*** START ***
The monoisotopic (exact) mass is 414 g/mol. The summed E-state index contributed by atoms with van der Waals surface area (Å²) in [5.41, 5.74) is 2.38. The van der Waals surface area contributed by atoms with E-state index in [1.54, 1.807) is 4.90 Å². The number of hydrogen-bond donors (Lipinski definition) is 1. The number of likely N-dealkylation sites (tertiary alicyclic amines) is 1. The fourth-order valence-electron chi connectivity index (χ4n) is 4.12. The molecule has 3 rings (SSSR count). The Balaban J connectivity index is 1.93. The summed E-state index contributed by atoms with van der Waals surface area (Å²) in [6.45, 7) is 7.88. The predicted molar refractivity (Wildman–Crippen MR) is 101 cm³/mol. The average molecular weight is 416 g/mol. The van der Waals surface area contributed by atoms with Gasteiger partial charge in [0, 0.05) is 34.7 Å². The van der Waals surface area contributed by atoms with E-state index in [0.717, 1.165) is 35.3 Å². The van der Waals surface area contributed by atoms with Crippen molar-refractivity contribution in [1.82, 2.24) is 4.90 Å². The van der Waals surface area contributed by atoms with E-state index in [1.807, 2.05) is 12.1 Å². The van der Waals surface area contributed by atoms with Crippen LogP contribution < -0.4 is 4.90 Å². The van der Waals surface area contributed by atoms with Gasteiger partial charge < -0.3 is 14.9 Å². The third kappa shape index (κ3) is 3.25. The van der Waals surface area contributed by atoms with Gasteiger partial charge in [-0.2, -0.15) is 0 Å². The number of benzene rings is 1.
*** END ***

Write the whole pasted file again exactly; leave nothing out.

The monoisotopic (exact) mass is 414 g/mol. The summed E-state index contributed by atoms with van der Waals surface area (Å²) in [5.41, 5.74) is 2.38. The van der Waals surface area contributed by atoms with E-state index in [1.54, 1.807) is 4.90 Å². The number of hydrogen-bond donors (Lipinski definition) is 1. The number of likely N-dealkylation sites (tertiary alicyclic amines) is 1. The fourth-order valence-electron chi connectivity index (χ4n) is 4.12. The molecule has 3 rings (SSSR count). The Balaban J connectivity index is 1.93. The summed E-state index contributed by atoms with van der Waals surface area (Å²) in [6.45, 7) is 7.88. The predicted molar refractivity (Wildman–Crippen MR) is 101 cm³/mol. The average molecular weight is 416 g/mol. The van der Waals surface area contributed by atoms with Gasteiger partial charge in [0, 0.05) is 34.7 Å². The van der Waals surface area contributed by atoms with E-state index in [0.717, 1.165) is 35.3 Å². The van der Waals surface area contributed by atoms with Crippen molar-refractivity contribution in [1.82, 2.24) is 4.90 Å². The van der Waals surface area contributed by atoms with E-state index in [1.807, 2.05) is 12.1 Å². The van der Waals surface area contributed by atoms with Crippen LogP contribution < -0.4 is 4.90 Å². The van der Waals surface area contributed by atoms with Gasteiger partial charge < -0.3 is 14.9 Å². The third kappa shape index (κ3) is 3.25. The van der Waals surface area contributed by atoms with Gasteiger partial charge in [-0.2, -0.15) is 0 Å². The number of benzene rings is 1.